(GKIDS) Starring the voices of Will Forte, Nick Offerman, Ellen Page, Amy Sedaris. Nominated for a Best Animated Feature Oscar in the most recent Academy awards, this charming French stop-motion film follows an imaginative young boy who is sent to an orphanage after his mother passes away suddenly. Lonely in a sometimes hostile environment, he searches for a family to call his own while learning to trust once again. The Enzian will be presenting the film both in its original French with subtitles as well as an English language version. Be sure and check which version is playing when you head out to the theater.

See the trailer and a clip here.
For more on the movie this is the website.

Release Formats: Standard
Genre: Animated Feature
Now Playing: Enzian Theater

Rating: PG-13 (for thematic elements and suggestive material)

Queen of the Desert

(IFC) Nicole Kidman, James Franco, Robert Pattinson, Damian Lewis. The true story of Gertrude Bell, a English woman in the early years of the 20th century who chafed at the role she was relegated to in Victorian England. She traveled to the Middle East and fell in love with the culture and the freedoms it afforded her. Her views on the Bedouin helped shape the course of the century and indeed the modern world itself.

See the trailer here.
For more on the movie this is the website.

Release Formats: Standard
Genre: Biographical Drama
Now Playing: AMC Loew’s Universal Cineplex

Rating: PG-13 (for brief nudity and some thematic elements)

Raw

(Focus World) Garance Marillier, Ella Rumpf, Rabah Nait Oufella, Laurent Lucas. A vegetarian who is following in her family’s footsteps to become a veterinarian undergoes a ritual hazing involving eating meat. This awakens a taste for flesh inside her that becomes more and more irresistible until it threatens to consume her. This French film was the talk of the most recent Cannes Film Festival.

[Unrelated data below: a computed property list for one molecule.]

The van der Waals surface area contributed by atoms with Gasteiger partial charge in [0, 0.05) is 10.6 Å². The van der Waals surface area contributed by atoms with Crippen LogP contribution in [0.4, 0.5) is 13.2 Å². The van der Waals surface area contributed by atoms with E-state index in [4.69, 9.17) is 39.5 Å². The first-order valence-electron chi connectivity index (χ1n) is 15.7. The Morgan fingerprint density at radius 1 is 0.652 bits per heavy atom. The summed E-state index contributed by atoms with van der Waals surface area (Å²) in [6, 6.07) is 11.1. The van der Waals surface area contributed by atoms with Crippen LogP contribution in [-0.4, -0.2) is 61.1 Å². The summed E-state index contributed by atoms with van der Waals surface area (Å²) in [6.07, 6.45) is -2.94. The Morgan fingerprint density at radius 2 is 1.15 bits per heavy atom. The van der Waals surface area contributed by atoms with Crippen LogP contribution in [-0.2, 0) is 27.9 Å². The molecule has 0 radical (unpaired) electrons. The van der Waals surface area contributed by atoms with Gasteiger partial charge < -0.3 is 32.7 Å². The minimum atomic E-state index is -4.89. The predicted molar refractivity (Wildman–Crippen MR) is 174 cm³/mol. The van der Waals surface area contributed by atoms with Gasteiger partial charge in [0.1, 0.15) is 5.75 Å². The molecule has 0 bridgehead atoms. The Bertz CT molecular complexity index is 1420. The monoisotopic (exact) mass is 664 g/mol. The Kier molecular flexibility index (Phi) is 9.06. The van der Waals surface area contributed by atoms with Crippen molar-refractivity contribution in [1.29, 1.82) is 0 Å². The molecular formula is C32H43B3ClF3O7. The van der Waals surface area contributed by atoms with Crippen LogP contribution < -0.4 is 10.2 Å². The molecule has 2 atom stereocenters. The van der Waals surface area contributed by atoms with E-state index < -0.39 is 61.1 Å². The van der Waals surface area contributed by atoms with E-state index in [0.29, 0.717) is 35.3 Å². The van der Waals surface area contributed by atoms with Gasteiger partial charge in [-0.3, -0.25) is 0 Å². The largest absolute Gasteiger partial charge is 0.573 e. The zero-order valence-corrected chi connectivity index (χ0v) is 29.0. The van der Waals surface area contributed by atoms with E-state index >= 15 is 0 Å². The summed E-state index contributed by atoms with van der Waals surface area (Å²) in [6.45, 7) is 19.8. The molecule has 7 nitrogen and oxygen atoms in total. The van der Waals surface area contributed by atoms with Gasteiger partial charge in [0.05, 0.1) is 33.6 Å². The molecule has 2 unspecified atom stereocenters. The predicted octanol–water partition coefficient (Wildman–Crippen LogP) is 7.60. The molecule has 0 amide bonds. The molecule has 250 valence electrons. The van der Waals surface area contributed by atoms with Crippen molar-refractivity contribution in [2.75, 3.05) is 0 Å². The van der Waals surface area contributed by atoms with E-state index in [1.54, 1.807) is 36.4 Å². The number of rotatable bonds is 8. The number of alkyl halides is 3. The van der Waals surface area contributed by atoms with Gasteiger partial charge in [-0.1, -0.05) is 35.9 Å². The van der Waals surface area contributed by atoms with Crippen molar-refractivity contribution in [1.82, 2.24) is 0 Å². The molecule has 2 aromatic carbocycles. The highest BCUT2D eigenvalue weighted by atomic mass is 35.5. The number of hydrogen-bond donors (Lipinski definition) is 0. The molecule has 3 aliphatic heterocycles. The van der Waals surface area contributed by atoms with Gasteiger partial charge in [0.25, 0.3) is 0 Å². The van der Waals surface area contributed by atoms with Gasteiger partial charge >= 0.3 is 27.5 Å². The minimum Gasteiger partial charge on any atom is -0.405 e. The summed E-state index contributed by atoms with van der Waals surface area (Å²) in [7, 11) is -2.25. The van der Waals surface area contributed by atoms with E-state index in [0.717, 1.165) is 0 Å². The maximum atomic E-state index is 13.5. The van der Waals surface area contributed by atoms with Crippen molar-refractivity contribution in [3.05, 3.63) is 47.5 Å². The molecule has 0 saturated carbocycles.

See the trailer and clips here.
For more on the movie this is the website.

Release Formats: Standard
Genre: Horror
Now Playing: Enzian Theater

Rating: R (for aberrant behavior, bloody and grisly images, strong sexuality, nudity, language and drug use/partying)

Your Name

(FUNimation) Starring the voices of Michael Sinterniklaas, Stephanie Sheh, Kyle Hebert, Cassandra Morris. This beautiful anime, the number one movie in Japan last year, concerns two young people who randomly switch bodies from time to time. They learn to communicate with each other and eventually, bond for each other. At last that realize that they need to meet face to face but making that happen proves to be a much thornier problem than either one could anticipate.

See the trailer here.
For more on the movie this is the website.

Release Formats: Standard
Genre: Animated Feature
Now Playing: AMC Altamonte Mall, AMC Disney Springs, Cinemark Artegon Marketplace, Regal Waterford Lakes, Regal Winter Park Village

Rating: PG (for thematic elements, suggestive content, brief language and smoking)

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Mercy (2009)


Mercy

Wendy Glenn has a problem with the script.

(2009) Drama (IFC) Scott Caan, Wendy Glenn, Troy Garity, Erika Christensen, Alexie Gilmore, James Caan, Dylan McDermott, Whitney Able, John Boyd, Balthazar Getty, Kelly Lynch, Dorian Brown, Bre Blair. Directed by Patrick Hoelck

Love is as ephemeral as perfume; there in your senses one moment, disappearing on the barest puff of wind the next. We all need to bathe in it; drown in it; feel it all around us but it is the nature of love that it can be cruel as well.